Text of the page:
I am not an electronics engineer by profession! Just a hobbiest. As I stated in the beginning it is not my own design. I just followed the initial design and build it. If you have designed a similar switching PSU I will be very happy to build it and replace the linear one!
Petros
 

petcnc

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If your goal is for it to be a learning experience, doing it yourself is great. On the other hand, if it's to get something up and running right away, buying one is the way to go, because building one will cost way more than getting it off the shelf (admittedly, I'm comparing a linear with a switcher, but which is better depends upon its intended use).

I dont know about you but I enjoy the "building" part of everything I make!! I know it is cheaper and hassle free to buy everything from shelf but where is the joy in that?
If you don't invest in a $1000 machine and $20 on raw material to make a part that costs $1, then you will not understand what I am talking about.
Besides, whatever I have bought (china made + cheap sold) lasted one season and usually left me looking for replacement in the middle of a job.
It might be my bad luck, I dont know, but I am a little cautious with cheap china euipment.
For al the above rasons I decide to build something my self and know each part and function of it if it fails instead of relying to a questionable design euipment from far east
 

addertooth

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PetCNC,
I will agree with your last point. Most Chinese electronic equipment is designed with lowest cost as a defining factor. As such, they lack the safety margins that a home builder would use (things like transistors and FETs rated at 2 to 4 times the current which be demanded of them).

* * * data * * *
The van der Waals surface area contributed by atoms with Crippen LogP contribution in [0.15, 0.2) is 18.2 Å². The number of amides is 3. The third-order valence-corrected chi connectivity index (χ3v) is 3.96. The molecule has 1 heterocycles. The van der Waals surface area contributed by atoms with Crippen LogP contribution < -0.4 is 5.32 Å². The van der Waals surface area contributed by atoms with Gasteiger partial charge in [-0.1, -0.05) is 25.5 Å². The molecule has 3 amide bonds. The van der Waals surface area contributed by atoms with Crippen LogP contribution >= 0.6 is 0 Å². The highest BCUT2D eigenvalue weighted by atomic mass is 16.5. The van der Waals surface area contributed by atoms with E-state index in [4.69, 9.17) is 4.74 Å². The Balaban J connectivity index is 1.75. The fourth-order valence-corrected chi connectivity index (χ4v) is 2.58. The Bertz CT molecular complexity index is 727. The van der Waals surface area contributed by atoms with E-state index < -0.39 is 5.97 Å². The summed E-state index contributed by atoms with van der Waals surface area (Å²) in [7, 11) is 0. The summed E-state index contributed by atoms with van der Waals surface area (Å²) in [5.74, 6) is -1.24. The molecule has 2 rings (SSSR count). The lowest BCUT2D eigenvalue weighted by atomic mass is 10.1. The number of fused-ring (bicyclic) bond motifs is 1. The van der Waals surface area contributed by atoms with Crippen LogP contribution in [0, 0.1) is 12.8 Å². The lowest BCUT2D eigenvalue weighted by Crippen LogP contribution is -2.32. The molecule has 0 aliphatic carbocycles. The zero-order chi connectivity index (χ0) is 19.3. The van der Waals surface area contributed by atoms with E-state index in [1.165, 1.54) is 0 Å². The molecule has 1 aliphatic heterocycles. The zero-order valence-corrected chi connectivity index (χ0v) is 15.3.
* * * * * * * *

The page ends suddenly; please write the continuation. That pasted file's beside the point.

Almost everything I designed back in the day had at least a 4 times factor for a safety margin, as it had to have a six nines reliability factor 99.9999 reliability. I also had to be aware of component aging, so thinks like ceramic disc capacitors were used instead of mylar, and tantalum capacitors were used instead of electrolytic capacitors. Carbon composition resistors were used instead of metalized resistors, and all of the inductors were hand-wound. Uptime was designed for Decades, instead of months or years.

Nobody designs this way anymore, unless it is for a space mission. Even modern aircraft are not designed with these considerations anymore. In the commercial world, the accountant wields more power than the chief engineer.
 

cathead

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Not to rain on the parade, but more about offering alternatives: If you're building one for fun/education/a hobby, fine, otherwise, a switcher supply with the same specs is $35 on Amazon.

Switching supplies generate a lot of radio frequency noise so not the best for some applications.
I avoid them like the plague.:faint:
 

kb58

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Switching supplies generate a lot of radio frequency noise so not the best for some applications.
I avoid them like the plague.:faint:
Agree completely, that for some applications, they're perfect.